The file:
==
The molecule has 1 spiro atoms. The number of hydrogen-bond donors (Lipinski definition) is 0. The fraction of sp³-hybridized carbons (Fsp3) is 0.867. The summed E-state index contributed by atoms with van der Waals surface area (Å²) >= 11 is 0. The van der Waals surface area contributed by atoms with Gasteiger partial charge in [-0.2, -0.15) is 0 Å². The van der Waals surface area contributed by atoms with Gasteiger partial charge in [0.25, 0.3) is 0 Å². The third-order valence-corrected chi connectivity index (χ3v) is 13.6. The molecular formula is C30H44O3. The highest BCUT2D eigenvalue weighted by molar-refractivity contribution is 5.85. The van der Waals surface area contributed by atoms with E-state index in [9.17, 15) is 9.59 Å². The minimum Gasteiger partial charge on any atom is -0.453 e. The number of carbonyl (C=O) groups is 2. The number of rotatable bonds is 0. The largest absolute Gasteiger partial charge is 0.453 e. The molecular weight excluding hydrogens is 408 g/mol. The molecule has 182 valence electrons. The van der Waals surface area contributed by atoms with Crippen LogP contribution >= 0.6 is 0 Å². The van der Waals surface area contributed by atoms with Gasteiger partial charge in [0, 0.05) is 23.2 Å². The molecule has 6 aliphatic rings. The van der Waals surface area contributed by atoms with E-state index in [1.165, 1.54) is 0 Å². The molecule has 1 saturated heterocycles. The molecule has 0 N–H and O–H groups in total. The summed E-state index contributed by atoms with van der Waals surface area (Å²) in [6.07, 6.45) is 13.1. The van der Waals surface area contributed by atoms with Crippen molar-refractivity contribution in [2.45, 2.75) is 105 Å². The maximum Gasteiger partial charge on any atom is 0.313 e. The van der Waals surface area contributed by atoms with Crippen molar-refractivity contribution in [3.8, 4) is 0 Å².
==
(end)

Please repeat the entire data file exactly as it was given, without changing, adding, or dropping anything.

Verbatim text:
The molecule has 1 spiro atoms. The number of hydrogen-bond donors (Lipinski definition) is 0. The fraction of sp³-hybridized carbons (Fsp3) is 0.867. The summed E-state index contributed by atoms with van der Waals surface area (Å²) >= 11 is 0. The van der Waals surface area contributed by atoms with Gasteiger partial charge in [-0.2, -0.15) is 0 Å². The van der Waals surface area contributed by atoms with Gasteiger partial charge in [0.25, 0.3) is 0 Å². The third-order valence-corrected chi connectivity index (χ3v) is 13.6. The molecular formula is C30H44O3. The highest BCUT2D eigenvalue weighted by molar-refractivity contribution is 5.85. The van der Waals surface area contributed by atoms with E-state index in [9.17, 15) is 9.59 Å². The minimum Gasteiger partial charge on any atom is -0.453 e. The number of carbonyl (C=O) groups is 2. The number of rotatable bonds is 0. The largest absolute Gasteiger partial charge is 0.453 e. The molecular weight excluding hydrogens is 408 g/mol. The molecule has 182 valence electrons. The van der Waals surface area contributed by atoms with Crippen LogP contribution >= 0.6 is 0 Å². The van der Waals surface area contributed by atoms with Gasteiger partial charge in [0, 0.05) is 23.2 Å². The molecule has 6 aliphatic rings. The van der Waals surface area contributed by atoms with E-state index in [1.165, 1.54) is 0 Å². The molecule has 1 saturated heterocycles. The molecule has 0 N–H and O–H groups in total. The summed E-state index contributed by atoms with van der Waals surface area (Å²) in [6.07, 6.45) is 13.1. The van der Waals surface area contributed by atoms with Crippen molar-refractivity contribution in [2.45, 2.75) is 105 Å². The maximum Gasteiger partial charge on any atom is 0.313 e. The van der Waals surface area contributed by atoms with Crippen molar-refractivity contribution in [3.8, 4) is 0 Å².